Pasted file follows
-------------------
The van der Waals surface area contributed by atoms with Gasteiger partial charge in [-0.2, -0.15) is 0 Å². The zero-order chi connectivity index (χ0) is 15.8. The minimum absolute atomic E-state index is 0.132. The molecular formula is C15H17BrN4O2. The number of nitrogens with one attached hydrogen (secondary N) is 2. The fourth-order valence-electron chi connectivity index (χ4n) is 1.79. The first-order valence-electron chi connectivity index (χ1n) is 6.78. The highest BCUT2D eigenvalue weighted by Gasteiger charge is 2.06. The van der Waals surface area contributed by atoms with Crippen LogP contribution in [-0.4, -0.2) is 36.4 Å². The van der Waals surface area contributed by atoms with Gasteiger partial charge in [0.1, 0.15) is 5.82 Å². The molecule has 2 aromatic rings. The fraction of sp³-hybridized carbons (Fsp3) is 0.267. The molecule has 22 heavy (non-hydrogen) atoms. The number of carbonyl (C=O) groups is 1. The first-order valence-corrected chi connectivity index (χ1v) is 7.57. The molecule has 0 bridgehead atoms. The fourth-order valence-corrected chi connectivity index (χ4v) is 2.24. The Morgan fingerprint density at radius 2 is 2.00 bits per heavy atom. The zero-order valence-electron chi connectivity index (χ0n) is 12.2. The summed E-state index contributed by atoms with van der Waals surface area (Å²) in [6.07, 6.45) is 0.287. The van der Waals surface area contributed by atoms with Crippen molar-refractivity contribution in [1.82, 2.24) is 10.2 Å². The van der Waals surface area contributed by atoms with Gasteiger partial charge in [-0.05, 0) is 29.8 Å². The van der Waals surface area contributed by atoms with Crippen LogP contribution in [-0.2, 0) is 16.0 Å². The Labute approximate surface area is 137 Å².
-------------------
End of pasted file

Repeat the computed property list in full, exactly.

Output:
The van der Waals surface area contributed by atoms with Gasteiger partial charge in [-0.2, -0.15) is 0 Å². The zero-order chi connectivity index (χ0) is 15.8. The minimum absolute atomic E-state index is 0.132. The molecular formula is C15H17BrN4O2. The number of nitrogens with one attached hydrogen (secondary N) is 2. The fourth-order valence-electron chi connectivity index (χ4n) is 1.79. The first-order valence-electron chi connectivity index (χ1n) is 6.78. The highest BCUT2D eigenvalue weighted by Gasteiger charge is 2.06. The van der Waals surface area contributed by atoms with Crippen LogP contribution in [-0.4, -0.2) is 36.4 Å². The van der Waals surface area contributed by atoms with Gasteiger partial charge in [0.1, 0.15) is 5.82 Å². The molecule has 2 aromatic rings. The fraction of sp³-hybridized carbons (Fsp3) is 0.267. The molecule has 22 heavy (non-hydrogen) atoms. The number of carbonyl (C=O) groups is 1. The first-order valence-corrected chi connectivity index (χ1v) is 7.57. The molecule has 0 bridgehead atoms. The fourth-order valence-corrected chi connectivity index (χ4v) is 2.24. The Morgan fingerprint density at radius 2 is 2.00 bits per heavy atom. The zero-order valence-electron chi connectivity index (χ0n) is 12.2. The summed E-state index contributed by atoms with van der Waals surface area (Å²) in [6.07, 6.45) is 0.287. The van der Waals surface area contributed by atoms with Crippen molar-refractivity contribution in [1.82, 2.24) is 10.2 Å². The van der Waals surface area contributed by atoms with Gasteiger partial charge in [-0.05, 0) is 29.8 Å². The van der Waals surface area contributed by atoms with Crippen LogP contribution in [-0.2, 0) is 16.0 Å². The Labute approximate surface area is 137 Å².